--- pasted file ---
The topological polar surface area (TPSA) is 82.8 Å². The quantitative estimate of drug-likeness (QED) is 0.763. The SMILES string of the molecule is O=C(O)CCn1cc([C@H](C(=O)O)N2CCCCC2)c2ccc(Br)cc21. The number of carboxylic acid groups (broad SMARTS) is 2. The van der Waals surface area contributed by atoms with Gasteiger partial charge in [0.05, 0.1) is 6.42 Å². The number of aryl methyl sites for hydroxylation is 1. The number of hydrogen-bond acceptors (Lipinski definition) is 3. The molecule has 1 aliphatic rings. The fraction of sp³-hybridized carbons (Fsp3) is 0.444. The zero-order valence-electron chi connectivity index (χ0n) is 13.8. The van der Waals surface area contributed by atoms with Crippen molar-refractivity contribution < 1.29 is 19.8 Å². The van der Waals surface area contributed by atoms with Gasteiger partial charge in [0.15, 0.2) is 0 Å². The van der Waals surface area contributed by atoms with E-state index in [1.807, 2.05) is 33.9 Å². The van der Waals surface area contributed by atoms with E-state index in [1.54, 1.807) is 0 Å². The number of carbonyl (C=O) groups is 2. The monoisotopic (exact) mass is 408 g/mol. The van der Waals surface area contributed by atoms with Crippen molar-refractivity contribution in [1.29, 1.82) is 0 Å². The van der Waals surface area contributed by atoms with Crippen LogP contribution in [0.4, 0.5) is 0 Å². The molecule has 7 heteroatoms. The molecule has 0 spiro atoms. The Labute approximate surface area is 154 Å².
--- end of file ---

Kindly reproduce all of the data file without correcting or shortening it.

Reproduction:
The topological polar surface area (TPSA) is 82.8 Å². The quantitative estimate of drug-likeness (QED) is 0.763. The SMILES string of the molecule is O=C(O)CCn1cc([C@H](C(=O)O)N2CCCCC2)c2ccc(Br)cc21. The number of carboxylic acid groups (broad SMARTS) is 2. The van der Waals surface area contributed by atoms with Gasteiger partial charge in [0.05, 0.1) is 6.42 Å². The number of aryl methyl sites for hydroxylation is 1. The number of hydrogen-bond acceptors (Lipinski definition) is 3. The molecule has 1 aliphatic rings. The fraction of sp³-hybridized carbons (Fsp3) is 0.444. The zero-order valence-electron chi connectivity index (χ0n) is 13.8. The van der Waals surface area contributed by atoms with Crippen molar-refractivity contribution < 1.29 is 19.8 Å². The van der Waals surface area contributed by atoms with Gasteiger partial charge in [0.15, 0.2) is 0 Å². The van der Waals surface area contributed by atoms with E-state index in [1.807, 2.05) is 33.9 Å². The van der Waals surface area contributed by atoms with E-state index in [1.54, 1.807) is 0 Å². The number of carbonyl (C=O) groups is 2. The monoisotopic (exact) mass is 408 g/mol. The van der Waals surface area contributed by atoms with Crippen molar-refractivity contribution in [1.29, 1.82) is 0 Å². The van der Waals surface area contributed by atoms with Crippen LogP contribution in [0.4, 0.5) is 0 Å². The molecule has 7 heteroatoms. The molecule has 0 spiro atoms. The Labute approximate surface area is 154 Å².